Saturday, August 11, 2018


Last March we saw another closing chapter in the sad fall of once-mighty international ride-hailing service Uber in the Southeast Asian market. Following a titanic struggle to compete with regional heavyweight ride platform Grab from Singapore, the American company not only quit the scene but even offered its business there to Grab Inc. in a merger of assets. In return, Uber gets a stake in the Singaporean company. This all sound well and good, especially to Grab which is eager to do greater things once they have Uber SEA’s former operations capabilities. But it will have to pass antitrust scrutiny.
That, according to CNN Philippines, has been achieved as of Friday, August 10. After near on five months without further word on the Grab-Uber SEA merger, the Philippine Competition Commission (PCC), the national antitrust regulator, gave the okay for the former Uber assets to be absorbed by grab. However, to facilitate that, the Singapore ride-hailing giant will need to comply with a number of conditions before it formalizes its takeover of the former Uber offices, based in the Philippines. This involves the restoration of certain pricing ranges and service quality that has long hounded the ride-hailing business in Southeast Asia.
To wit, Grab is expected to work on reducing – to around 5 percent – Its recently alarming rate of ride cancellations that has been plaguing the company’s drivers in the country. The PCC has reported complaints by prospective Filipino customers on how they needed to use the Grab app several times to hail a vehicle, a trend that has grown “persistent”. They have 12 months to do so. Next, official ride receipts from Grab must now include a detailed fare breakdown, showing details like availed discounts, rate surges and waiting times.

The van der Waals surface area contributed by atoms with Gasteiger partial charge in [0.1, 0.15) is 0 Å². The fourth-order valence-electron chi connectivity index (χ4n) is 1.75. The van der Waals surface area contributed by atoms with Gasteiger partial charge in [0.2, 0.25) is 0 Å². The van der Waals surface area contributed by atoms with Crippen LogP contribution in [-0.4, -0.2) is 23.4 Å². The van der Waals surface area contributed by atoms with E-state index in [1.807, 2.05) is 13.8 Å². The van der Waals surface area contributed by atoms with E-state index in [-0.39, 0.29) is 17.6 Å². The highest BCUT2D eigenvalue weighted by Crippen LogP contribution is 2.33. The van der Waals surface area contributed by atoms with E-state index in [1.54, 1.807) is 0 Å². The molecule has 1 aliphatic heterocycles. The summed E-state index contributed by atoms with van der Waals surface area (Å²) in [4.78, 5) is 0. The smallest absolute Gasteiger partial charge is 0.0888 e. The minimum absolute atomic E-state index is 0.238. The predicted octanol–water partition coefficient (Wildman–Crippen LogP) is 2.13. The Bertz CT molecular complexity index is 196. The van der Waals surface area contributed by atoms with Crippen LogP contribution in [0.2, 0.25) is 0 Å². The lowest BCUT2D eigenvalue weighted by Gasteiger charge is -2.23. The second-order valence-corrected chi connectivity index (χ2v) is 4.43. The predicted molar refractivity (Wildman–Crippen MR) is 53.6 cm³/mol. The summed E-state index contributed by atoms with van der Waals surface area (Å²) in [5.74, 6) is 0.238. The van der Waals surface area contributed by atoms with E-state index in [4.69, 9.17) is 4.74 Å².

Thirdly, Grab must – under threat of a P2 million penalty if unmet – to set prices that go way beyond minimum allowed fares for ride-hailers. Exclusivity clauses that would tie drivers and operators to Grab are also prohibited; so is the policy of “destination masking”. For the drivers’ benefit, Grab must also implement a program to reward safety-conscious drivers and finally, company transparency on the company’s monthly reports outlining driver incentives. All these conditions, seven distinct rules in all, are effectively immediately following the PCC green-lighting the Grab-Uber merger this Friday.
“The PCC’s commitment decision holds Grab to a standard as if Uber were present in the market,” declared the antitrust regulatory body in an official statement. “In effect, while Grab operates as a virtual monopolist, the commitments assure the public that quality and price levels that would prevail are those that had been when they still faced competition from Uber.”
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